Emissions of N2O, CO, CH4, COS and CS2 from stationary combustion sources.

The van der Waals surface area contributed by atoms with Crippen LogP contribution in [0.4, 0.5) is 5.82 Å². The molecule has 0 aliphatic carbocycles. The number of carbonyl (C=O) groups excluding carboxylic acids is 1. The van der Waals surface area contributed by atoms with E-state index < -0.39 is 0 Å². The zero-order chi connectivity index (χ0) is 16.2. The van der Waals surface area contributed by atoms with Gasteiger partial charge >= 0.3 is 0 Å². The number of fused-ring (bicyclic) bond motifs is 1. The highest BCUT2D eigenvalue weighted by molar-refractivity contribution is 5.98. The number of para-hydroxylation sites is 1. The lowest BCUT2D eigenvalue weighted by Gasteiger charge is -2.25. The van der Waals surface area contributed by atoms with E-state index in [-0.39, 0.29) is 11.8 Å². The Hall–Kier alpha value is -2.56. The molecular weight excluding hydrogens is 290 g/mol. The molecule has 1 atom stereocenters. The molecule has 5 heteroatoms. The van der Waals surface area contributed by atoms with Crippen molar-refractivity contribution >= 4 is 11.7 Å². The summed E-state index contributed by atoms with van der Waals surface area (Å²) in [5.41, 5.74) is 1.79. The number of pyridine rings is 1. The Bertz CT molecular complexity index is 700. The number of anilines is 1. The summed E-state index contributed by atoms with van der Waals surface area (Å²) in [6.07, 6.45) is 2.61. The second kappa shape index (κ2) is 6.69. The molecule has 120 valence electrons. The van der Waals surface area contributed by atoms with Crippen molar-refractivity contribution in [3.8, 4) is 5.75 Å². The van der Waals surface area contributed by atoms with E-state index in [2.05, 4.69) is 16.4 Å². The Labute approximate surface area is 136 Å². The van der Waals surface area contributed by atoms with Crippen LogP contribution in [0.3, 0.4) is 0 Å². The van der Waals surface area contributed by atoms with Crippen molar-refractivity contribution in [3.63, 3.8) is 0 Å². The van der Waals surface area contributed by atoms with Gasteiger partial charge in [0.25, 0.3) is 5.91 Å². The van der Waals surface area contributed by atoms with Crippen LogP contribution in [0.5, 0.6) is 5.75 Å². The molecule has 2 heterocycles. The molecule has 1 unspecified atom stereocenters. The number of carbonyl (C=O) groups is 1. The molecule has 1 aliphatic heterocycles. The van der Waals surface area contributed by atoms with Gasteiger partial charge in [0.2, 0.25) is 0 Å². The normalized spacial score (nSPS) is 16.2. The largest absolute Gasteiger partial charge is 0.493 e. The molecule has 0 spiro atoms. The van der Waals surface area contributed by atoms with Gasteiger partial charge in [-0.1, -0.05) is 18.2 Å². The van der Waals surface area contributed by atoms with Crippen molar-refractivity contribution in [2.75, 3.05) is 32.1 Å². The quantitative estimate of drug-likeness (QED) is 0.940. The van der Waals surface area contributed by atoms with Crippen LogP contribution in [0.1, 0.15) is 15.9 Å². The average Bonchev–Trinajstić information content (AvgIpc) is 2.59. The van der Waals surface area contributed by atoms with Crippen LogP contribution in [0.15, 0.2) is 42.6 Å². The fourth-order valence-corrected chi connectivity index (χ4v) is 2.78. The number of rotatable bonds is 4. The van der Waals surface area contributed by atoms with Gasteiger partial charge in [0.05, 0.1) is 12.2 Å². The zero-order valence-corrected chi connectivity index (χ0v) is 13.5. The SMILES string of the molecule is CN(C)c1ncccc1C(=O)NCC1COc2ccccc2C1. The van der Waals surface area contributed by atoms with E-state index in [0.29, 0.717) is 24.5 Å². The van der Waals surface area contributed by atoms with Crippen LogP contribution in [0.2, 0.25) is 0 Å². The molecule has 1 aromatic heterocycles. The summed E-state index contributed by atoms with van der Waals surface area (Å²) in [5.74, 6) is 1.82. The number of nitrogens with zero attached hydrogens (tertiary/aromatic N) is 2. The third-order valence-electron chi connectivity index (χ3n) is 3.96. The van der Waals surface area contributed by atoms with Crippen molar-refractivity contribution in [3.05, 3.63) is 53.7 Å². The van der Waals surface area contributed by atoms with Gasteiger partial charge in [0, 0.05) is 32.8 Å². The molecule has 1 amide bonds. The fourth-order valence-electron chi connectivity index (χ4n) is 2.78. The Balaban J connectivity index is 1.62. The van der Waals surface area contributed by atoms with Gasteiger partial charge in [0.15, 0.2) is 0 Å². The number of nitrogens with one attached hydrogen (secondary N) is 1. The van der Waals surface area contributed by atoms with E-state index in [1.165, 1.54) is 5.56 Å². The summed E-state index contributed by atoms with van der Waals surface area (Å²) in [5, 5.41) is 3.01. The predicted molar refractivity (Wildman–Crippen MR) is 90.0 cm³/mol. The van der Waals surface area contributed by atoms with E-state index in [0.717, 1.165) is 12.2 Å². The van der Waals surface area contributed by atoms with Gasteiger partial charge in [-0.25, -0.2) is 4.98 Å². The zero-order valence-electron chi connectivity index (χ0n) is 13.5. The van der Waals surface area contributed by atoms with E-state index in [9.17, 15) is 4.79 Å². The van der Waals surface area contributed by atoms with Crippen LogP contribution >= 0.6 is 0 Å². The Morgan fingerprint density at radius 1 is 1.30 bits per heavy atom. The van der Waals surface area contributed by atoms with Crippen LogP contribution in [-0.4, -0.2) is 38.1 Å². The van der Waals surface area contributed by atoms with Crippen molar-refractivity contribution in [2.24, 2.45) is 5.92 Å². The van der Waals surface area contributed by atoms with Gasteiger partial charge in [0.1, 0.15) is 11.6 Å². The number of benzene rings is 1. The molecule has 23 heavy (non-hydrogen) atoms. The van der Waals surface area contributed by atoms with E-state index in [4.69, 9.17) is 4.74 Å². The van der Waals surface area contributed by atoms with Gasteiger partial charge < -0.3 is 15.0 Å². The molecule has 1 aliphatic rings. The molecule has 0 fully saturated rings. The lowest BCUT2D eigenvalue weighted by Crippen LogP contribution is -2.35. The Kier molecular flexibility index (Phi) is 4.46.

This report presents the results from measurements of emissions, especially of nitrous oxide (NaO), from different kinds of stationary combustion sources in Sweden. Emission data have been also determined for carbon monoxide (CO), methane (CH4), ethane C2H6), propane (C3H8), carbon disulfide (CS2) and carbonyl sulfide (COS). The investigation included seventeen combustion plants, representing different dimensions and burning techniques. The fuels used were oil, coal, pulverized coal, natural gas, wood chips, peat, firewood, and black liquor. Concerning the NaO emission no significant differences could be observed for the various fuels. However, the emission seemed to depend on the type of combustion technique. The emissions of N2O from coal and peat combustion in fluidized beds were about 100 ppmv (-70 mg/MJ) and 50 ppmv (-35 mg/MJ), respectively. The larger oil-fired incineration plants emitted approximately 30 ppmv N2O (-15 mg/MJ). For the other plants investigated the concentrations of N2O in the flue gases were less than 10 ppmv (-5 mg/MJ). It should be noted that the amounts of N2O relative to the energy output are based on rough estimations. The emissions of CO and methane were less than 200 and 5 ppmv, respectively, except for combustion of wood chips and firewood, where the values were much higher (CO sometimes exceeding 2000 ppmv, methane 300 ppmv). The COS concentration did not exceed 100 ppbv. CS2, ethane and propane concentrations were, in most of the cases, under the limit of detection.